Some thought it was too informal and disrespectful to victims of recent serious incidents and terror related atrocities.

It generated a gender equality debate about the fashion criticism of women  compared with men in the media.

Obama’s famous election rally cry “Yes We Can” morphed into “Yes We Tan”.

Then comedians got in on the act.

Bad day for tan suit

obama seinfeld suit

In all of the noise about the tan suit Obama’s important messages were overshadowed.

Huffpost tan suit tweet

Obama is a top class media performer. He delivers his messages like a pro and whether in a suit or an open neck shirt, he usually looks sharp.

You wouldn’t think a change of suit colour would be a big deal. It’s just a different colour.

When you’re high profile the reaction to what you wear can be a very big deal. Just ask Former Australian Prime Minister, Julia Gillard, who copped endless criticism for her outfit choices.

You’re entitled to wear what you want during media interviews but if you present in a different or unusual way there may be a major reaction that eclipses your message.

Media audiences have expectations and get used to you looking a certain way. It becomes part of your personal brand.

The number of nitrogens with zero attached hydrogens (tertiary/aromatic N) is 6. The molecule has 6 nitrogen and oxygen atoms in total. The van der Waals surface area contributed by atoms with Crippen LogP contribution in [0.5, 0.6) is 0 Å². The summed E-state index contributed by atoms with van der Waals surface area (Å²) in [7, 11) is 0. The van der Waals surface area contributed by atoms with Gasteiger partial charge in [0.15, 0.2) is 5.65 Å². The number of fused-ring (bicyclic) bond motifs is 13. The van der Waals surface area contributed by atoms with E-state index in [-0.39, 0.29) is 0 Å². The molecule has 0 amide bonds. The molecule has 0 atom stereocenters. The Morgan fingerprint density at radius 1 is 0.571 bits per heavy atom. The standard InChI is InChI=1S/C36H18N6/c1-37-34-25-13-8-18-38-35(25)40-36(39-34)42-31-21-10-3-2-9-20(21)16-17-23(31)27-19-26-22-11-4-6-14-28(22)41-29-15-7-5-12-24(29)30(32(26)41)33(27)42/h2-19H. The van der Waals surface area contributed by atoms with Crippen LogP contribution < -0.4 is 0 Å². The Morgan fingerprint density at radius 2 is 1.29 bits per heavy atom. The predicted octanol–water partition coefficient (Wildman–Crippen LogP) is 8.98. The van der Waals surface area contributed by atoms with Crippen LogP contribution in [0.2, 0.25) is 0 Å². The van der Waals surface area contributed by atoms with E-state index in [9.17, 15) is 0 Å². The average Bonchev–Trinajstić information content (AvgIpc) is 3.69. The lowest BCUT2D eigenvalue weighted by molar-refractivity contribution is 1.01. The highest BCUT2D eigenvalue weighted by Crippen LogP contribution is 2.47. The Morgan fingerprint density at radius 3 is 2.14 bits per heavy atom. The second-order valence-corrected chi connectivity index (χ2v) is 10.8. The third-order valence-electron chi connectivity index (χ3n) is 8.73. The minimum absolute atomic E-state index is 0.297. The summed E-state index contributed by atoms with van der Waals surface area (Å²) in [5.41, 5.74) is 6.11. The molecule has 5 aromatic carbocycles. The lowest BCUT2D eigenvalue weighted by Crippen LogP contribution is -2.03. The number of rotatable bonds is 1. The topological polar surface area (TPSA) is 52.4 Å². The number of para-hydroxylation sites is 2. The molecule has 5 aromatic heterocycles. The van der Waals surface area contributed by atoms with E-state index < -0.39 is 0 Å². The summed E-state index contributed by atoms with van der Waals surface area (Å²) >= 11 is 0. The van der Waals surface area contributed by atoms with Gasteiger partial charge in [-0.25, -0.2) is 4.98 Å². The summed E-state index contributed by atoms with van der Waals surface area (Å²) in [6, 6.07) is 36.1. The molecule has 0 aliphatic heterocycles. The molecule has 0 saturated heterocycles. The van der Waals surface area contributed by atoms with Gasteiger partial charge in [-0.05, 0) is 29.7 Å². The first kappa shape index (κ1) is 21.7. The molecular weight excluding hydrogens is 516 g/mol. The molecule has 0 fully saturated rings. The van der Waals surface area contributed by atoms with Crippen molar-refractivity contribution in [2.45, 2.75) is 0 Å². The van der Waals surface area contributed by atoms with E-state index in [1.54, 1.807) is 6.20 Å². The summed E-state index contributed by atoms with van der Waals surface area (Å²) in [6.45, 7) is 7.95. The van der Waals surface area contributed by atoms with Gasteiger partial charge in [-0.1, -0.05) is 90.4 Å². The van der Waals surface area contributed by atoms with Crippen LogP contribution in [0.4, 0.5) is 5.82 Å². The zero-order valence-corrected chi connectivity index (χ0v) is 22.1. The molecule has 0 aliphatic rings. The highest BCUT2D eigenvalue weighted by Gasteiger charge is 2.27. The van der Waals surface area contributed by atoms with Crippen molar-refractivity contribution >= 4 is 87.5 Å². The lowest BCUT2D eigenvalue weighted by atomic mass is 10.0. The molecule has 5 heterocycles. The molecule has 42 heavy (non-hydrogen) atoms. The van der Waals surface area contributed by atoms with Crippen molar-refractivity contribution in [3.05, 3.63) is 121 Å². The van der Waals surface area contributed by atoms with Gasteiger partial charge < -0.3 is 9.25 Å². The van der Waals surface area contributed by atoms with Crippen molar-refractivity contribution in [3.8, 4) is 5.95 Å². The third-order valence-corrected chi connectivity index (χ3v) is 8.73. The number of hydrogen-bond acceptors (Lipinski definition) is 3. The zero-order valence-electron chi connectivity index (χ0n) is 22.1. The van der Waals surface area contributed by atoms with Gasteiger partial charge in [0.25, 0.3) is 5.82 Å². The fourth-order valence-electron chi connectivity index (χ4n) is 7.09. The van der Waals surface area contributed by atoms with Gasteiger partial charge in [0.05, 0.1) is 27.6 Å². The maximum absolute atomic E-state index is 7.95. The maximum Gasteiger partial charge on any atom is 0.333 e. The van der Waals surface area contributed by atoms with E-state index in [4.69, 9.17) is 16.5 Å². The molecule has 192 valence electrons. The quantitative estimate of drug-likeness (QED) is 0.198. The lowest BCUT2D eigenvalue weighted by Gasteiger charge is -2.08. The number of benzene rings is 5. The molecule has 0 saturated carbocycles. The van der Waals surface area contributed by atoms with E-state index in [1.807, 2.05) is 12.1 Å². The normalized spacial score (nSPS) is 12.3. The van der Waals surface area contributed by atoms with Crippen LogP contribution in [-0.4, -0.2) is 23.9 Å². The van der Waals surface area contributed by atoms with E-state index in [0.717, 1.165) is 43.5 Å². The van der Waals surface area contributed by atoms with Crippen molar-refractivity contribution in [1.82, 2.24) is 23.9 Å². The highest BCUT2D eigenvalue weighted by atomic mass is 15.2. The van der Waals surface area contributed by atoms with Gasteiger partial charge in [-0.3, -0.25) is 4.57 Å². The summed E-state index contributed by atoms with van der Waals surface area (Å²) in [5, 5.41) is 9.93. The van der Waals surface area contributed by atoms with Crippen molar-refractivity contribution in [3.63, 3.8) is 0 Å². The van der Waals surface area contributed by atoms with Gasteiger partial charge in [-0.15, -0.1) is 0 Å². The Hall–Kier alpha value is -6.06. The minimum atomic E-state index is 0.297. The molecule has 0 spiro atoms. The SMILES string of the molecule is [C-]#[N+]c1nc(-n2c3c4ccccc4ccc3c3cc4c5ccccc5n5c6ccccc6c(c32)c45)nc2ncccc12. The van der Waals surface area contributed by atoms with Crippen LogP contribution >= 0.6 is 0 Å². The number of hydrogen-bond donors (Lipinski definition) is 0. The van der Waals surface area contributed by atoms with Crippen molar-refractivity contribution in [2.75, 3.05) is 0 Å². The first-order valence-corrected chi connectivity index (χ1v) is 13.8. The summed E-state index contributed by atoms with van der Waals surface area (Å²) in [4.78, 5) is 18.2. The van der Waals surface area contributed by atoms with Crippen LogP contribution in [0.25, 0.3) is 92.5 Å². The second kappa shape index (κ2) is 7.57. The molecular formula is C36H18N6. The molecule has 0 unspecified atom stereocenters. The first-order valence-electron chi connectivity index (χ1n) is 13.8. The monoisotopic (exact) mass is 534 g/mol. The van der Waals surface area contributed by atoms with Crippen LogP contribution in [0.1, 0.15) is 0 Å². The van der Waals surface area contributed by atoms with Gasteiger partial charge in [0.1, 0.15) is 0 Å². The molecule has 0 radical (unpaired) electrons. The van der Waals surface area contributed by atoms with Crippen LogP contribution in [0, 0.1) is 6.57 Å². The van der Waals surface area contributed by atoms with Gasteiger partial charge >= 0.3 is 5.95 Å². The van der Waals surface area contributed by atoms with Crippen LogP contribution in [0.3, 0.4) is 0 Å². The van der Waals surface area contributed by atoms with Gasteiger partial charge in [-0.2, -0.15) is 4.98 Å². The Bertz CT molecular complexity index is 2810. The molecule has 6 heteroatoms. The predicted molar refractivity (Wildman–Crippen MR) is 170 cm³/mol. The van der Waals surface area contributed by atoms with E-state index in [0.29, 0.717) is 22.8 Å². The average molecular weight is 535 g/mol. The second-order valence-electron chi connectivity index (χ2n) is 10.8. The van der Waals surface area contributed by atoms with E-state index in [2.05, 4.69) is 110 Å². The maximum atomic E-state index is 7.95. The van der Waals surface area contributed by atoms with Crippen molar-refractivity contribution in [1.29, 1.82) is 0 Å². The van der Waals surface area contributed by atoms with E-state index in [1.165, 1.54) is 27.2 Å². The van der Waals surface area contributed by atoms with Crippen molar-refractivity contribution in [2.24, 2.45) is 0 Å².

Think carefully before you make major changes, especially prior to making major announcements.

You don’t want attention taken away from your messages because of a new look.

As superficial as it seems, it needs to be taken into account.

It says a lot about how ridiculous we’ve become about presentation but it’s something you need to be conscious of if you want your media messages to hit the mark.

Information Only

Any information presented on our website is of a general nature only and is not intended as a substitute for professional advice.

Further Assistance

If you want to know more about engaging with the media, contact Corporate Media Services for more information about our media training programs and services. Make an email enquiry now… or call 1300 737 913

Queen and Prime Minister

Prime Minister David Cameron’s Purr-fect Media Blunder

Queen and Prime Minister
By Corporate Media Services

If you’ve signed up to be recorded and filmed 24/7 in the ‘Big Brother’ house, you’d expect anything you say could be broadcast.

That’s the ‘reality’ of reality T.V.

But what about the news media? Surely you can  have a private chat without the world knowing what you’ve said.

Well, here’s the reality check.

When you’re dealing with the media everything you say may be recorded.  If it’s interesting, it’s news.

You should always assume that media microphones are recording because they are often live even when an interview has finished, or you’re having a casual walkabout.

The list of notable people being sprung saying something they shouldn’t have when they thought the mic was off is long.